HMS Trafalgar (S107) is a decommissioned Trafalgar class submarine of the Royal Navy.
After Operation Veritas, the attack on Al-Qaeda and Taliban forces following the 9/11 attacks in the United States, Trafalgar entered Plymouth Sound flying the Jolly Roger on 1 March 2002. She was welcomed back by Admiral Sir Alan West, Commander-in-Chief of the fleet and it emerged she was the first Royal Navy submarine to launch tomahawk cruise missiles against Afghanistan.
In November 2002, Trafalgar ran aground close to Skye, causing £5 million worth of damage to her hull and injuring three sailors. She was travelling 50 metres below the surface at more than 14 knots when Lieutenant-Commander Tim Green, a student in the "Perisher" course for new submarine commanders, ordered a course change that took her onto the rocks at Fladda-chuain, a small but well-charted islet. Commander Robert Fancy, responsible for navigation, and Commander Ian McGhie, an instructor, both pleaded guilty at court-martial to contributing to the accident. On 9 March 2004 the court reprimanded both for negligence. Green was not prosecuted, but received an administrative censure.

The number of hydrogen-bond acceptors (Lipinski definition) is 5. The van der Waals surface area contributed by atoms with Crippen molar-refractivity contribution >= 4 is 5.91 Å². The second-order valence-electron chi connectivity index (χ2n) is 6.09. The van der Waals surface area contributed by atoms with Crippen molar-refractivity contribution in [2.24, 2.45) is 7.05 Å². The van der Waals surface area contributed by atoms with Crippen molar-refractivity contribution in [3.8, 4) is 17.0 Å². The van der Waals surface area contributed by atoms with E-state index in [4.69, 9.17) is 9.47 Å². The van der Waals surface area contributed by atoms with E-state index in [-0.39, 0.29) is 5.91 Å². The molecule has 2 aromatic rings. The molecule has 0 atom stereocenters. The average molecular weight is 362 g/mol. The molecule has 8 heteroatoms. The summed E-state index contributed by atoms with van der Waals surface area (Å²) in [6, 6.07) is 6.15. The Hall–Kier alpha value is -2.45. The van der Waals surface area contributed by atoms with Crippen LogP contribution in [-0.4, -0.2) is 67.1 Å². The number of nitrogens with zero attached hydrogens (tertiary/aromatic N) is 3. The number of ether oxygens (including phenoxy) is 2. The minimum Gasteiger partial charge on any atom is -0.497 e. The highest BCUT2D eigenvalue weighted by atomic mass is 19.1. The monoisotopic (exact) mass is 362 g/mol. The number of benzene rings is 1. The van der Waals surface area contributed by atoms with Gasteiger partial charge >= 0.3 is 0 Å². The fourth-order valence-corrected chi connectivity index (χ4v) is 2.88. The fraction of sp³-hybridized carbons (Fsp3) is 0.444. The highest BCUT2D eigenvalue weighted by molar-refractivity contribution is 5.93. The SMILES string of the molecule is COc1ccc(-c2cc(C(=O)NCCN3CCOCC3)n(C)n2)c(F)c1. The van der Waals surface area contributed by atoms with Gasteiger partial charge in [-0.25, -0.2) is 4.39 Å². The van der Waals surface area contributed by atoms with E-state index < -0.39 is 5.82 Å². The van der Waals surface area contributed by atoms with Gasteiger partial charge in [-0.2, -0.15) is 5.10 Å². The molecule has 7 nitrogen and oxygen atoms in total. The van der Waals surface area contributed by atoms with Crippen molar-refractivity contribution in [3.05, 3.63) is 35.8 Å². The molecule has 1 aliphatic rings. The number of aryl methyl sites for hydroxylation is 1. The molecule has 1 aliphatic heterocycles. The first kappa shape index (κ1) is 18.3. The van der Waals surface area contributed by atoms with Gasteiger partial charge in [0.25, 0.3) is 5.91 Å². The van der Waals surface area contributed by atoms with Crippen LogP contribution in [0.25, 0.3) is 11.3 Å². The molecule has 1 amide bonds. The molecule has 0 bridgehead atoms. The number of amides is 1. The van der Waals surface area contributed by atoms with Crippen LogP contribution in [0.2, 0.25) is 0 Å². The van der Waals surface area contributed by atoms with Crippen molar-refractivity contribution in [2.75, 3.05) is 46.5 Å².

In May 2008 it was reported that the crash was caused by the chart being used in the exercise being covered with tracing paper, to prevent students marking it.
She was not launched with a pump jet propulsion system, but with a conventional propeller, unlike the rest of the Trafalgar Class boats that followed.